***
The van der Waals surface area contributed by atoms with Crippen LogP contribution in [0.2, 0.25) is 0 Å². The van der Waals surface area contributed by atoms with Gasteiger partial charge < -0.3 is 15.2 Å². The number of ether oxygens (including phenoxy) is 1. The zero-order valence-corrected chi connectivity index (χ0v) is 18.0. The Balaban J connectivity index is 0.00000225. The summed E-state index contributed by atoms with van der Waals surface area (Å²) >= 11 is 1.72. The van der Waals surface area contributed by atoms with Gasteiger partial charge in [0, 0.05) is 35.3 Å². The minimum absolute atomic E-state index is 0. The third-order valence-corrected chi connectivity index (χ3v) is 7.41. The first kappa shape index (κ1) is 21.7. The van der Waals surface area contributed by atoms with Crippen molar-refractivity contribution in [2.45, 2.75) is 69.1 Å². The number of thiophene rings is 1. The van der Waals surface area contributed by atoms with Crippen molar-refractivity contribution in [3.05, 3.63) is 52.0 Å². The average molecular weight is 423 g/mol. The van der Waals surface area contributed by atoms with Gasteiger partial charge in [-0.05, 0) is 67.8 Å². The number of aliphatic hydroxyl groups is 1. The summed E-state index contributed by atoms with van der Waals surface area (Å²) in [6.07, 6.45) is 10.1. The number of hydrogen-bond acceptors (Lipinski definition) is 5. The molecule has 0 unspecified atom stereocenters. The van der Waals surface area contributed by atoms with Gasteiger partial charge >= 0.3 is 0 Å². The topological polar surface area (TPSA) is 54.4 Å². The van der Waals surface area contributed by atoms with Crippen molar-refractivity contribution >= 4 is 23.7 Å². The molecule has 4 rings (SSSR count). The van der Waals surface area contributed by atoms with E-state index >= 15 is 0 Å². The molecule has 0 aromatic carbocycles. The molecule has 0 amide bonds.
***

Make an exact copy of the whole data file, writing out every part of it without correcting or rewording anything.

The van der Waals surface area contributed by atoms with Crippen LogP contribution in [0.2, 0.25) is 0 Å². The van der Waals surface area contributed by atoms with Gasteiger partial charge < -0.3 is 15.2 Å². The number of ether oxygens (including phenoxy) is 1. The zero-order valence-corrected chi connectivity index (χ0v) is 18.0. The Balaban J connectivity index is 0.00000225. The summed E-state index contributed by atoms with van der Waals surface area (Å²) >= 11 is 1.72. The van der Waals surface area contributed by atoms with Gasteiger partial charge in [0, 0.05) is 35.3 Å². The minimum absolute atomic E-state index is 0. The third-order valence-corrected chi connectivity index (χ3v) is 7.41. The first kappa shape index (κ1) is 21.7. The van der Waals surface area contributed by atoms with Crippen molar-refractivity contribution in [2.45, 2.75) is 69.1 Å². The number of thiophene rings is 1. The van der Waals surface area contributed by atoms with Crippen molar-refractivity contribution in [3.05, 3.63) is 52.0 Å². The average molecular weight is 423 g/mol. The van der Waals surface area contributed by atoms with Gasteiger partial charge in [-0.05, 0) is 67.8 Å². The number of aliphatic hydroxyl groups is 1. The summed E-state index contributed by atoms with van der Waals surface area (Å²) in [6.07, 6.45) is 10.1. The number of hydrogen-bond acceptors (Lipinski definition) is 5. The molecule has 0 unspecified atom stereocenters. The van der Waals surface area contributed by atoms with Gasteiger partial charge >= 0.3 is 0 Å². The topological polar surface area (TPSA) is 54.4 Å². The van der Waals surface area contributed by atoms with Crippen molar-refractivity contribution >= 4 is 23.7 Å². The molecule has 4 rings (SSSR count). The van der Waals surface area contributed by atoms with E-state index >= 15 is 0 Å². The molecule has 0 aromatic carbocycles. The molecule has 0 amide bonds.